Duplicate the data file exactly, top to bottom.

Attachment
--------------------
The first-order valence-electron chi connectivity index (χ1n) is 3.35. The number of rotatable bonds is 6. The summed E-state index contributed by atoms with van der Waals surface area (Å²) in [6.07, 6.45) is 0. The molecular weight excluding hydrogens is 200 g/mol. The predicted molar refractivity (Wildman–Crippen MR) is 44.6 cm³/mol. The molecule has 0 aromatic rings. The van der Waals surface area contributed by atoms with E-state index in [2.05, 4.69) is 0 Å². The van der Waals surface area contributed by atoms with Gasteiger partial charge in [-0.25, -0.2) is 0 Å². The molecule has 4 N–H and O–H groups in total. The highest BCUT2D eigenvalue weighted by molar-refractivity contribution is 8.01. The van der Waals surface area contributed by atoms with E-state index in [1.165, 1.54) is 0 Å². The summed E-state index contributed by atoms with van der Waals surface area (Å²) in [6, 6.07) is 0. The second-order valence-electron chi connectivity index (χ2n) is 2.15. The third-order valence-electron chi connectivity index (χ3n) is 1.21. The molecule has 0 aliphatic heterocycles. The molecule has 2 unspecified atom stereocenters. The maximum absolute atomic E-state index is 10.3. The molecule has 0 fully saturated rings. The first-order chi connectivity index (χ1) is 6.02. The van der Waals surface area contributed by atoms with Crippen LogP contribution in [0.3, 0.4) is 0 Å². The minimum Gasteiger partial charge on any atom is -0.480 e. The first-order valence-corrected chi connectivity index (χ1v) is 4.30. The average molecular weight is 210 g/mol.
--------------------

The first-order valence-electron chi connectivity index (χ1n) is 3.35. The number of rotatable bonds is 6. The summed E-state index contributed by atoms with van der Waals surface area (Å²) in [6.07, 6.45) is 0. The molecular weight excluding hydrogens is 200 g/mol. The predicted molar refractivity (Wildman–Crippen MR) is 44.6 cm³/mol. The molecule has 0 aromatic rings. The van der Waals surface area contributed by atoms with E-state index in [2.05, 4.69) is 0 Å². The van der Waals surface area contributed by atoms with Gasteiger partial charge in [-0.25, -0.2) is 0 Å². The molecule has 4 N–H and O–H groups in total. The highest BCUT2D eigenvalue weighted by molar-refractivity contribution is 8.01. The van der Waals surface area contributed by atoms with E-state index in [1.165, 1.54) is 0 Å². The summed E-state index contributed by atoms with van der Waals surface area (Å²) in [6, 6.07) is 0. The second-order valence-electron chi connectivity index (χ2n) is 2.15. The third-order valence-electron chi connectivity index (χ3n) is 1.21. The molecule has 0 aliphatic heterocycles. The molecule has 2 unspecified atom stereocenters. The maximum absolute atomic E-state index is 10.3. The molecule has 0 fully saturated rings. The first-order chi connectivity index (χ1) is 6.02. The van der Waals surface area contributed by atoms with Crippen LogP contribution in [0.3, 0.4) is 0 Å². The minimum Gasteiger partial charge on any atom is -0.480 e. The first-order valence-corrected chi connectivity index (χ1v) is 4.30. The average molecular weight is 210 g/mol.